One problem is the ‘not in my backyard’ phenomenon. Not everyone is eager for a gathering of homeless people to be brought into their area of the city or town. An abandoned building will attract rodents, birds and other wildlife and, of course, weeds. It may also be a danger as it begins weathering and falling apart. But, that could still seem preferable to bringing in people who could be unpredictable, needy and desperate.

Another problem is funding for this kind of project. The building needs to be renovated and brought up to modern building codes for the plumbing and electrical wiring. These are not light expenses, especially when you factor in the labour to get all of this done.

Where does the money come from for something like this? Even if the city/ government takes on the project the money comes from the local area through taxes.

One other thing, the building owner may not want to sell or give up control of the land the building is on. Just because a building is vacant and empty does not mean no one owns that building. As long as the owner is paying the taxes they own that place. Never assume no one owns a building just because it’s empty, falling apart and abandoned.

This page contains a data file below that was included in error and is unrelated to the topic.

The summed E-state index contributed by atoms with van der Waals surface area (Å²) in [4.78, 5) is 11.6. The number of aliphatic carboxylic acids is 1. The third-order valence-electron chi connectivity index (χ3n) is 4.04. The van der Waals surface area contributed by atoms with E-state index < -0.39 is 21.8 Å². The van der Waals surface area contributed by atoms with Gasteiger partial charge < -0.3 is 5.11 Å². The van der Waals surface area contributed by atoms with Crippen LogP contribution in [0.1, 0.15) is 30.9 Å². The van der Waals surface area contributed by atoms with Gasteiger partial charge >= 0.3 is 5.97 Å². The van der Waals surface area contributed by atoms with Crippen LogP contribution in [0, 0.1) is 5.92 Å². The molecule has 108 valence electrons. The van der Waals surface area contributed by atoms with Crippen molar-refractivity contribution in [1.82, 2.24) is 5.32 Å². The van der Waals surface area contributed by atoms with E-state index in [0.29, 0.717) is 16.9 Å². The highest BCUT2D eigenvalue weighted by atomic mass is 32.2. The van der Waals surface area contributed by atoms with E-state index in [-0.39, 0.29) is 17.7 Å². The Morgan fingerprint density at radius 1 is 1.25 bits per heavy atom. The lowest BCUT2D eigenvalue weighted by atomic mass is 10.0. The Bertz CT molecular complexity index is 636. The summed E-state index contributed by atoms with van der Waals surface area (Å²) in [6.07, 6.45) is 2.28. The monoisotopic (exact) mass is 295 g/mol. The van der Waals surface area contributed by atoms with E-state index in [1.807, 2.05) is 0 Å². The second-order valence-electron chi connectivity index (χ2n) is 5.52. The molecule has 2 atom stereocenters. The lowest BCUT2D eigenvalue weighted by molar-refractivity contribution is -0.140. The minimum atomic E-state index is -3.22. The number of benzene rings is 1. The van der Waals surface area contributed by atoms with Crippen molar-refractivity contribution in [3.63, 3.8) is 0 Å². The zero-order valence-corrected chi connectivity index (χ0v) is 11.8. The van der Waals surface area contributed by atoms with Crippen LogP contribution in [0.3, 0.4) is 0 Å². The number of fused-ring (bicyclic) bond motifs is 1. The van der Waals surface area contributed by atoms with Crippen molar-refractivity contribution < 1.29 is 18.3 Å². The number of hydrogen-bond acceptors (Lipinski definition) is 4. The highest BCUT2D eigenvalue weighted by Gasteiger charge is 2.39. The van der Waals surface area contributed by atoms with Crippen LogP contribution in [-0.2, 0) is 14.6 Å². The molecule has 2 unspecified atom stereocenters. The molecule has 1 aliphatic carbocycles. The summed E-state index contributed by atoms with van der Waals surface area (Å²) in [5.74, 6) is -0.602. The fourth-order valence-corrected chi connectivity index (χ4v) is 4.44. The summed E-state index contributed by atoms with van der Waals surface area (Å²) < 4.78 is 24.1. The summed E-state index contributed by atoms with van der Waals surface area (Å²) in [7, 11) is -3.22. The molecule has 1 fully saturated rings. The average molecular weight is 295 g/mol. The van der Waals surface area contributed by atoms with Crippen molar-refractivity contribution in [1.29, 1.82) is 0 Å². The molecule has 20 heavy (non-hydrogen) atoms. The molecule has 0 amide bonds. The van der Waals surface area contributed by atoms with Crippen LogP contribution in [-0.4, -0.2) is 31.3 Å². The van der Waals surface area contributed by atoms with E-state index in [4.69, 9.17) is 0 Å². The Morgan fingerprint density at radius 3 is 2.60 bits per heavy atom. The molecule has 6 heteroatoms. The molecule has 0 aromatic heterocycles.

A real estate investor and land developer could hold onto a property for many years before doing anything with it. They may need to pay insurance on a ruined building but that could be less hassle and expense than turning it into a usable space and dealing with laws, taxes, more insurance and tenants too.

Something else which comes into the mix of problems is historical preservation. In order to renovate a building which has been given historical significance you need to stick to specific guidelines and use real historical materials and parts while adhering to modern construction and building codes. This is not so easily done, as I know from personal experience (my brother buys, fixes and rents/ sells old, sometimes derelict, homes).

Links to Repurposing Ideas and Thoughts